Go here to read the rest.  The Pope’s brain is apparently filled with leftist buzz phrases and cant.  When questioned his mind flits from these basic building blocks without giving a clear answer to the question.  Scripture is brought in only to allow the Pope to attempt to clumsily sidestep the question.  One of the important roles of any pope is that of teacher.  Pope Francis is too confused in his own thoughts, as demonstrated by his tortured speech, to fulfill that role.  Considering his papacy overall, that fact may be a blessing.

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13 Comments

  1. Is Pope Francis confused in his own thoughts, or might he be deliberately confusing in his statements? One has to wonder from where he is coming, since he is a master at changing all questions (regarding the traditional faith as handed down by the apostles) into a leftist sounding treatise on social issues, always with worldly solutions to the problem of fallen man.
    The mission of God’s Church is simply the salvation of souls; a concern one hardly hears from this pope, except when he is condemning those who would dare to try to follow the traditional teachings of the Church.

  2. “Is Pope Francis confused in his own thoughts, or might he be deliberately confusing in his statements?”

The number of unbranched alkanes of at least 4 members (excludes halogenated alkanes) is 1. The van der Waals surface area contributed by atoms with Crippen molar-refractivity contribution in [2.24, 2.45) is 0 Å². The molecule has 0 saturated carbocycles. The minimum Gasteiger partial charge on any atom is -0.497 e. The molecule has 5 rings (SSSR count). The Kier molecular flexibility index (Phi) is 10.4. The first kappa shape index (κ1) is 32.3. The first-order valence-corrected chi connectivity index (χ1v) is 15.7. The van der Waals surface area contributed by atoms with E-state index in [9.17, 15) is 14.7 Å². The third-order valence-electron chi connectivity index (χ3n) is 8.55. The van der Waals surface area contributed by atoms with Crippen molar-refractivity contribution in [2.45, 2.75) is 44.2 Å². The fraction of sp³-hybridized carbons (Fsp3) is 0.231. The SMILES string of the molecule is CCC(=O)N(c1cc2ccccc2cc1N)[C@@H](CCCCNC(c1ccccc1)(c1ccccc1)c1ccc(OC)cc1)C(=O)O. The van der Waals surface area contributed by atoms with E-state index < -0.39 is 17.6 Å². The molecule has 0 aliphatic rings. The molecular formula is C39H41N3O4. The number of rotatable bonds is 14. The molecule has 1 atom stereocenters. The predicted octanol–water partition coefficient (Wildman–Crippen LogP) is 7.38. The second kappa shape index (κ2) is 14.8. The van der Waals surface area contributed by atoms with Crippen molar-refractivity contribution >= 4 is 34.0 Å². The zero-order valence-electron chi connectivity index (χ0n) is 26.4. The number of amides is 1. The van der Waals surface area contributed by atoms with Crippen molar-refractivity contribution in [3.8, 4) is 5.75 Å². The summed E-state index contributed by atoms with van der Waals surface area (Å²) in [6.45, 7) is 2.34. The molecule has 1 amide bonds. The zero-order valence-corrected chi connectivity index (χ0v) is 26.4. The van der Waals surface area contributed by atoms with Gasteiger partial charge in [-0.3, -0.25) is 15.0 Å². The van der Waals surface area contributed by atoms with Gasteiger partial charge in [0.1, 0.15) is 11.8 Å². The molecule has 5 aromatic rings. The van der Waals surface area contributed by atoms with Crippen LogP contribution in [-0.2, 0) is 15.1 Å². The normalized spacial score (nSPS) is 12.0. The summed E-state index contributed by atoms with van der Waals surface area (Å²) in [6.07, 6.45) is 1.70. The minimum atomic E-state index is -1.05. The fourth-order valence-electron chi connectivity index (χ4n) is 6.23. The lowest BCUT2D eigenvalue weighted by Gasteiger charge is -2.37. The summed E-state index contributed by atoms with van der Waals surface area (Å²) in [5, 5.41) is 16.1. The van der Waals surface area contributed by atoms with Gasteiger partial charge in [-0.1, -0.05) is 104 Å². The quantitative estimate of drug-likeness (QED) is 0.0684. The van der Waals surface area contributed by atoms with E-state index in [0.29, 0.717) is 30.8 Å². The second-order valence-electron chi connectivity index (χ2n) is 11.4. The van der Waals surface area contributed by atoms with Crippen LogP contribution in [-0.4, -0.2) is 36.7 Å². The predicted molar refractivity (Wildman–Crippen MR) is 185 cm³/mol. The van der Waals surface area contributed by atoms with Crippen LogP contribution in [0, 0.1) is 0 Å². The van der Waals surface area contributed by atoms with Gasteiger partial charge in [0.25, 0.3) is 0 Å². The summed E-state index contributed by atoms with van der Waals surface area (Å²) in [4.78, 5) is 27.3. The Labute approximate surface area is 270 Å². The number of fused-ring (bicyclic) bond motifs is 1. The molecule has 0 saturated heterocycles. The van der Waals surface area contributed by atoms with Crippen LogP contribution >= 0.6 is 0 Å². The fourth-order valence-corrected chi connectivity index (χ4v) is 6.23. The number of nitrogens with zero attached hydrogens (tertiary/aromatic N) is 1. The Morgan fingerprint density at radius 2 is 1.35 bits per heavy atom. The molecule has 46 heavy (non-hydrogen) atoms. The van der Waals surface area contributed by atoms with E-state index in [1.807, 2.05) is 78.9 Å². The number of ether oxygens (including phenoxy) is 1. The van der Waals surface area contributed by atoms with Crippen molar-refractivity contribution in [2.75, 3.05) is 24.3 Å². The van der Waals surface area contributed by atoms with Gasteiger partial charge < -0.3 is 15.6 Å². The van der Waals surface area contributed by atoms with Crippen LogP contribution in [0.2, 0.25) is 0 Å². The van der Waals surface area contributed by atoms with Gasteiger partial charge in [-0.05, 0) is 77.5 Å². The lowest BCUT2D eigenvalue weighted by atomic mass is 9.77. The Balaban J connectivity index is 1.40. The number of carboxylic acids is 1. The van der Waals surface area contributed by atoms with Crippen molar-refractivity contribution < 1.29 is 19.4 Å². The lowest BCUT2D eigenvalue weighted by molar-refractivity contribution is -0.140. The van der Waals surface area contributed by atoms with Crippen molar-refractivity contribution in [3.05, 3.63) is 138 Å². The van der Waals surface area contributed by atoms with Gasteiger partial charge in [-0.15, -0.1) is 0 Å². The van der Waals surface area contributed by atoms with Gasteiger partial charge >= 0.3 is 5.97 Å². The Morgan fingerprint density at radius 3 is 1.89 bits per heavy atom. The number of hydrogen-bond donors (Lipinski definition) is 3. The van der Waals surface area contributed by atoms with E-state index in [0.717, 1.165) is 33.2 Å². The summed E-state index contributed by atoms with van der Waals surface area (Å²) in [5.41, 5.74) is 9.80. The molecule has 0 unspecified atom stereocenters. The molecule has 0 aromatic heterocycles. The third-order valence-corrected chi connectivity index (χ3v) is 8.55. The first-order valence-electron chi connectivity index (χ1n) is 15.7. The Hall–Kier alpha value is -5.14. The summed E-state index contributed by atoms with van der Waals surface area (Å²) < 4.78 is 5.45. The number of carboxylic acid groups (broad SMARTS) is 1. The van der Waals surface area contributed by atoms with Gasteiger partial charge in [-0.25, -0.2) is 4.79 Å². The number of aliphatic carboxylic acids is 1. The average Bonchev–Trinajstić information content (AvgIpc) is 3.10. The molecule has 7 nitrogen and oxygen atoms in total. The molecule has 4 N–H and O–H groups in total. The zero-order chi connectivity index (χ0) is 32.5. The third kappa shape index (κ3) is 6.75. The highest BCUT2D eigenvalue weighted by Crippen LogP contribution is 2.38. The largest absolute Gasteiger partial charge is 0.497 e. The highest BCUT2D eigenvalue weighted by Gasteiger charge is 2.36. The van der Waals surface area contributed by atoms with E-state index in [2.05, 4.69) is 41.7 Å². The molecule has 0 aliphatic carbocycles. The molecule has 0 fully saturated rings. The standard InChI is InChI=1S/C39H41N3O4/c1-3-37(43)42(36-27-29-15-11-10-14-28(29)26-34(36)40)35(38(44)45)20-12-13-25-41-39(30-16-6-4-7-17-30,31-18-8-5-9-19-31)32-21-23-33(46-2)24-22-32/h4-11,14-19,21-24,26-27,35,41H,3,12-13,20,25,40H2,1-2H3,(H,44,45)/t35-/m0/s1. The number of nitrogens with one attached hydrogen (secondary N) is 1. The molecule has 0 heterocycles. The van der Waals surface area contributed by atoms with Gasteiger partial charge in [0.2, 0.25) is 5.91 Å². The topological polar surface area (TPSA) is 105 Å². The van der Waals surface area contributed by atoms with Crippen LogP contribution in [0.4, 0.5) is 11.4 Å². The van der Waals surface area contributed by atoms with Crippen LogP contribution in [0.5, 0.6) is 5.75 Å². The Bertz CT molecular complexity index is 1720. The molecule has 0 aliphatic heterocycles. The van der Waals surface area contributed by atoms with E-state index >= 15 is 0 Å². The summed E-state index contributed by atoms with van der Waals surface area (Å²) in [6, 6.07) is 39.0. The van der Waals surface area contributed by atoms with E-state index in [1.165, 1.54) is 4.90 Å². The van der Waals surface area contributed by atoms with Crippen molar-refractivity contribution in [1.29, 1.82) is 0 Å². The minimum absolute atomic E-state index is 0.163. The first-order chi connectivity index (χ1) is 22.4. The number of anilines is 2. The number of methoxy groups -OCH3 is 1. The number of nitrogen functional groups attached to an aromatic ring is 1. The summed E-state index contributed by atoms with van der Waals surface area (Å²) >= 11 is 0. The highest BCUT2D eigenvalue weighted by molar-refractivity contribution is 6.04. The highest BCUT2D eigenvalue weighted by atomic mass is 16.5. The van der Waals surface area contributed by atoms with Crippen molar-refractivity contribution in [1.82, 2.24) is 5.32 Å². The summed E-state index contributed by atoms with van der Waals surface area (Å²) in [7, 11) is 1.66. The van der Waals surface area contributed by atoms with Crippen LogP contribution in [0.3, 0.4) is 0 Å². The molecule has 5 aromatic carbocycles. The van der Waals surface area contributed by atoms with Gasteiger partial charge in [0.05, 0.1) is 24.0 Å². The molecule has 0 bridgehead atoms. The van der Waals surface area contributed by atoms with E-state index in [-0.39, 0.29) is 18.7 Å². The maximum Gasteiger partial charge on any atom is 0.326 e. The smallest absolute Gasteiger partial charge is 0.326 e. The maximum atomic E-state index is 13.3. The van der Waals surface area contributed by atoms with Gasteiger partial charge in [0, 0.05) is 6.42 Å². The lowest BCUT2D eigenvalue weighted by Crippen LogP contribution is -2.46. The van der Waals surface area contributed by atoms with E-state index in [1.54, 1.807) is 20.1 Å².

The former. Jumbled confusion reigns whenever he goes off text during a speech or homily. The fact that his free range comments are often chaotic makes translating some of his ad hoc musings a true challenge.

  3. He knows what he means, just not so good at getting it across to folks who expect the words to actually mean what they say. Insufficient evidence on how well what he thinks interacts inside of his head, although that’s pretty common if you can get folks here who talk like that nailed down long enough to explain themselves.

    We’ve all been exposed to this a lot– people who read a statement– “the light is red”– and draw conclusions about what you really mean, and what your proposed reactions are to it, and go off of that– “you’re hateful for opposing action!”